In the wake of the February 2018 school shooting in Parkland, Florida, school surveillance has become a big business, with school districts spending more than $8 million per year on ways to electronically monitor their students. At The Guardian, Lois Beckett has documented the extent of these systems, which can monitor everything typed on school-provided laptops and in school-managed student communication systems. If a student says or searches for something concerning, school administrators can, and have, responded in minutes, whether that means pulling a student out of class or sending police to the student’s house at night.
While the article highlights potentially bad situations—notably suicides and threats to others—that were averted thanks to these surveillance systems, it also raises serious questions about both student privacy today and the future in general. A representative from Gaggle, one of the school monitoring companies, argues that its surveillance systems prepare students for the workforce, where they can also expect to be heavily monitored.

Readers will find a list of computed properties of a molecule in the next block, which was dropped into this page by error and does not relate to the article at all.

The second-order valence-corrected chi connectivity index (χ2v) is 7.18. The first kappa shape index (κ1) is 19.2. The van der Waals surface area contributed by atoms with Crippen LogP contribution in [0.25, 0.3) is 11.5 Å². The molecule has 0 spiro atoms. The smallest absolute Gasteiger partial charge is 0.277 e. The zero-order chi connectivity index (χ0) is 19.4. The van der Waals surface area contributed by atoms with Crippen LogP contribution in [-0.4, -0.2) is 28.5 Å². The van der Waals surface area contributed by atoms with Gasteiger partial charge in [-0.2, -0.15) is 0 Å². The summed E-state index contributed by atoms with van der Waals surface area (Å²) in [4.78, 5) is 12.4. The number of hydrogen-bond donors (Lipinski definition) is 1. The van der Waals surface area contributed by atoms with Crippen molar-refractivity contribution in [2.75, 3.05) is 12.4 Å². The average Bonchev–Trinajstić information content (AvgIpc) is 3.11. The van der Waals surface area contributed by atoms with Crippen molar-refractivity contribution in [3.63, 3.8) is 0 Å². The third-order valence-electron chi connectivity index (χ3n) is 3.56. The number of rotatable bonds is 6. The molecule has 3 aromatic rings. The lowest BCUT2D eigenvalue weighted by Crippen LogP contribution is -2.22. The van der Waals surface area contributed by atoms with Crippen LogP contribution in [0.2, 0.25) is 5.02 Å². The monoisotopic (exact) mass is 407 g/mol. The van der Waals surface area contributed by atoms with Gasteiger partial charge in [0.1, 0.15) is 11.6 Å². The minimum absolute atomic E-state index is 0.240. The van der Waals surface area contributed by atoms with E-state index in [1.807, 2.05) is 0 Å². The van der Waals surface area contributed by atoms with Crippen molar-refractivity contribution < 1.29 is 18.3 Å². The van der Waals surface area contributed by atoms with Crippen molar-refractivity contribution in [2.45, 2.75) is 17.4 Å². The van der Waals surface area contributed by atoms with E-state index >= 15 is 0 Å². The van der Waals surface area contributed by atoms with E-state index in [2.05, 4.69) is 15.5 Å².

Schools are in a tough situation here. Federal law requires them to “monitor” students’ online activities, although what counts as monitoring has never been clearly defined. There’s no question that schools need to provide a safe environment for students, but how far they should go remains open for debate.